Politics reared its ugly head on more than one occasion. Many women brought up the bitter debate over women’s reproductive rights, which has figured prominently in the Republican primary battle.
Any man watching the summit should have been quaking in his boots at the appearance of Leymah Gbowee, a Nobel Peace Prize winner from Liberia. Gbowee organized a movement to force their male counterparts to negotiate a settlement to Liberia’s brutal civil war in 2003.
Hundreds of women linked arms and refused to let the negotiators out of the hall until they had agreed to end the fighting.
“We were very specific,” she said. “No food, no water, no nothing.”
It worked, finally; the men made peace, and Gbowee became a star.
Now she wants to energize another oppressed group.
“Where are the angry American women?” she asked. “When men talk to you about your reproductive issues, why are you not beating men left and right? They have nothing to say — you only qualify if you’ve gone through the process.”
Her advice to American women: “You have to stop being politely angry.”
Former Speaker of the House Nancy Pelosi brought down the hall with her remarks about women’s reproductive rights. She spoke proudly of her active support of the Affordable Health Care for America Act.
Pelosi also relayed the story of a fellow Catholic legislator who said scornfully of her, “Nancy Pelosi thinks she knows more about having babies than the Pope!”
Pelosi, who said she tried to comply with the Church’s rulings on contraception only to give birth to five children, said, “Yes, I certainly do!”
She, like many others, excoriated conservative talk show host Rush Limbaugh for his scurrilous remarks about a Georgetown University Law School student labeled a “slut” by Limbaugh for lobbying for insurance coverage for women’s contraception.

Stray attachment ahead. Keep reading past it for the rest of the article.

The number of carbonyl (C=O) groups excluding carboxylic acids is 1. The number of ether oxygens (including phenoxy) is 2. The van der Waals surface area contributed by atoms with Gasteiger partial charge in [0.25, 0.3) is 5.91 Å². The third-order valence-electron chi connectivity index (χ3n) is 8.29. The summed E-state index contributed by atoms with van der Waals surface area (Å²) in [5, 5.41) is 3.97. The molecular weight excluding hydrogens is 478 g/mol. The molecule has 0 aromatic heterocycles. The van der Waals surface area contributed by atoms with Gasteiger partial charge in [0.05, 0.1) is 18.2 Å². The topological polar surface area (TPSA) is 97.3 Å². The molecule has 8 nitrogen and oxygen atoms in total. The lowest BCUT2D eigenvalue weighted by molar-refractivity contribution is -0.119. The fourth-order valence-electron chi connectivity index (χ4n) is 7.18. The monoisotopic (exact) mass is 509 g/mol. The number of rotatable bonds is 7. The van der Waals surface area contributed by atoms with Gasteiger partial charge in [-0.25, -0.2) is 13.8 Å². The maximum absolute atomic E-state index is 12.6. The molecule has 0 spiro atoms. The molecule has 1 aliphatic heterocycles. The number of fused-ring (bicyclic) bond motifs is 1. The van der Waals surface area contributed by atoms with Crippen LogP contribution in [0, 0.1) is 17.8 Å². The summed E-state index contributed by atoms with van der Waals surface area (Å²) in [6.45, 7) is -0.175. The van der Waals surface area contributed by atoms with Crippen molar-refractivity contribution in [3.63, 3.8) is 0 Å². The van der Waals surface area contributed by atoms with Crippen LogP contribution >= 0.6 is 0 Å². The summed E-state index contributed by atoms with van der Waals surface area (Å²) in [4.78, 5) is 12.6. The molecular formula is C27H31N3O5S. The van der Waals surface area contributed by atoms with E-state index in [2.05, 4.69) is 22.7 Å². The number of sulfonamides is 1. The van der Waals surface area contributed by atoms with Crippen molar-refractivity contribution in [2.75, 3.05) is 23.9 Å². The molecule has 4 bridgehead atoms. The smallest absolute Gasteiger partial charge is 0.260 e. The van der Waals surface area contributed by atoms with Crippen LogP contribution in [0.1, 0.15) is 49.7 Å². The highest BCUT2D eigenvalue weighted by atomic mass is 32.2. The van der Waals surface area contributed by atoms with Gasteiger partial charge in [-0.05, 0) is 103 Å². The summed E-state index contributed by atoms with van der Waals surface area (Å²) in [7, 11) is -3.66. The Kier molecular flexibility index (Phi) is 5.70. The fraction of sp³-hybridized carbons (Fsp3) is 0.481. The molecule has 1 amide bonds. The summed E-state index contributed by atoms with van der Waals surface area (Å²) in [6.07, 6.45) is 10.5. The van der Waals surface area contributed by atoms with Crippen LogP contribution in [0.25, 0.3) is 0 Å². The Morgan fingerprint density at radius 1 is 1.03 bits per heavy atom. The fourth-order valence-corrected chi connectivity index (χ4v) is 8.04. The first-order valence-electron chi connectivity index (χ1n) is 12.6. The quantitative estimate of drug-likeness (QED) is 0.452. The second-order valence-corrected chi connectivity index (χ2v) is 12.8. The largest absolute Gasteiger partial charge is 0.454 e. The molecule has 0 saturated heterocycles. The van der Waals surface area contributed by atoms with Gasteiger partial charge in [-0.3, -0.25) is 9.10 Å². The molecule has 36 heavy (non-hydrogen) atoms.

Not that anyone said his name.
He shall remain nameless,” said host Pat Mitchell.
“And, we hope, advertiser-less,” said Pelosi, to more thunderous applause.
Clinton also sounded the alarm in her speech, which closed the summit.
“Why extremists always focus on women remains a mystery to me,” she said. “It doesn’t matter what country they’re in, or what religion they claim, they always want to control women. They want to control how we dress, how we act, and even the decisions we make about our own health and our own bodies.”
Just in case any woman in the audience missed the reference to the republican debate on women’s reproductive issues, she added, “Yes, even here at home.”
It was a heady few days, and I was sure that my world view had been permanently adjusted.
Then Meryl Streep came out on stage.
Don’t get me wrong: I adore the woman, stand in awe at her talent, and earnestly believe she deserves everything good that has ever happened to her.
But then there was her outfit.
“Do you like my jacket?” she said, taking a twirl on the stage.
I didn’t. I thought she looked like an organ grinder’s monkey. And those glasses …
I gave myself a mental head smack. Weren’t we supposed to stop all of this nitpicking? Are we not going to support other women, applaud their accomplishments and nurture their talents?
“Great, Meryl,” I thought, applauding wildly. “You look fantastic.”
I felt pretty virtuous until I went back to my friends’ house, still high on the adrenaline from the closing ceremony.
“You should have seen it!” I gushed. “Everyone who was anyone was there. Meryl Streep introduced Hillary Clinton, and she gave such an inspiring talk!”
Karen, my hostess, looked at me with real interest.
“Please tell me Hillary doesn’t still have that horrible haircut?” she asked.
Hmmm. I guess we need more than a summit.
If I learned anything from the three-day event, it is this:
“Women of the World, unite! You have nothing to lose. Period.”